19. Jenifer Kahn –  Bakkala, Massachusetts
  20. Jan Pennington – England
  21. Leslie Rieger –  Montana
  22. Brenda Leyndyke – Battle Creek, Michigan, USA
  23. Anna C. Matthews –  Rockville Centre, New York, USA
  24. Arlene F. – Michigan, USA
  25. Deb
  26. Sue J.
  27. Erica Millar –  Ontario, Canada
  28. Geoff Mulholland
  29. Robin G.
  30. Anna
  31. Raymond R Hawkins
  32. Rich M., 62,  – Medford, Oregon, USA
  33. Charlotte N. – Utah, USA
  34. Leah M. – Washington, USA
  35. Dena R. –  Visalia, California, USA
  36. Jordan MacVay – Halifax, Nova Scotia, Canada
  37. Victoria Kolakowski – Oakland, California, USA
  38. Rebecca Campbell –  Dallas, Texas
  39. Miriam Robbins – Spokane, Washington, USA (Note left: User of FindAGrave for 18.5 yrs.)
  40. Millicent Parsons – Indianapolis, Indiana, USA
  41. Holly B. — Carnation, Washington, USA
  42. Susan S.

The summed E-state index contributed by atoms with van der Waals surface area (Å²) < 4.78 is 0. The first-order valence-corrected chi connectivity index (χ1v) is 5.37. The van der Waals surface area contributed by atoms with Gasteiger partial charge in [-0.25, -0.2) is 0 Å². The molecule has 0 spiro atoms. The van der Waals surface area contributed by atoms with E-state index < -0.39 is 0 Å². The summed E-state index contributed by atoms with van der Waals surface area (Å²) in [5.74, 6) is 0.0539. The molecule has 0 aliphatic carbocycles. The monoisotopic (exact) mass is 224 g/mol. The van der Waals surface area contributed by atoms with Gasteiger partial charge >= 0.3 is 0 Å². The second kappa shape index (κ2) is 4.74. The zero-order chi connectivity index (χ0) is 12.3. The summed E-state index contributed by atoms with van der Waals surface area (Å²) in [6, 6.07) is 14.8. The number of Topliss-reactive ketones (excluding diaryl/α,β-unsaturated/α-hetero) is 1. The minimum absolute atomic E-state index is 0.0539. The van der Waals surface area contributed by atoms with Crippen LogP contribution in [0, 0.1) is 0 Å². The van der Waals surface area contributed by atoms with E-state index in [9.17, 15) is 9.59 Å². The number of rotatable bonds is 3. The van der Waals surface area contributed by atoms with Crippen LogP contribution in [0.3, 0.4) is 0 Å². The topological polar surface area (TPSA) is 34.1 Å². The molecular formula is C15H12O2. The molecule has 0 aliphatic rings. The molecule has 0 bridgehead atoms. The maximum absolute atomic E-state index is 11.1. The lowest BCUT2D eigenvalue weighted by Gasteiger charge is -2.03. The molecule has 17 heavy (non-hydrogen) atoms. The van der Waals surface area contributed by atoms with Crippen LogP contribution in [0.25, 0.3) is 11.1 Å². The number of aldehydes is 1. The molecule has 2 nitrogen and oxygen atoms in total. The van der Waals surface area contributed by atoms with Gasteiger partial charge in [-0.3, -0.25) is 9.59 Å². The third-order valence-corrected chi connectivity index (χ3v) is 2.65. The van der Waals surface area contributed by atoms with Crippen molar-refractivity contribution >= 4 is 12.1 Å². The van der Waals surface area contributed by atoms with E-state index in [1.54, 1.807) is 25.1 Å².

43. Teresa Eckford – Sunshine Coast, Canada
  44. Zoe Krainik – USA
  45. Sarah Potter – Naperville, Illinois, USA
  46. Kat Kellermeyer – Salt Lake City, Utah, USA
  47. Joey De Luna – Bellingham, Washington, USA
  48. Cindy Badger  – Osan Air Base, S. Korea
  49. Kolby LaBree – Bellingham, Washington, USA
  50. Trish Riederer –  California, USA
  51. Heidi Pomerleau – Salt Lake City, Utah, USA
  52. Valorie Cowan Zimmerman
  53. Audra Searcy – Latrobe, Pennsylvania, USA
  54. Emily Schroeder – Solon, Ohio, USA
  55. Brooke W., 49 – Sydney, NSW, Australia
  56. Chelsy Parrish, 28 –  Mesa, Arizona, USA
  57. Kassidy Price, 24 – St. George, Utah, USA
  58. Diane Willey – Ontario, Canada
  59. Andrea Weigel – Templeton, California, USA

122 thoughts on “Find a Grave – It’s About Time

Add yours

  1. Signed, Andrea Weigel, Templeton, CA I was unaware this acronym existed, but I am hopeful that I will no longer persist. Thank you for pointing this out, and making the effort to change things!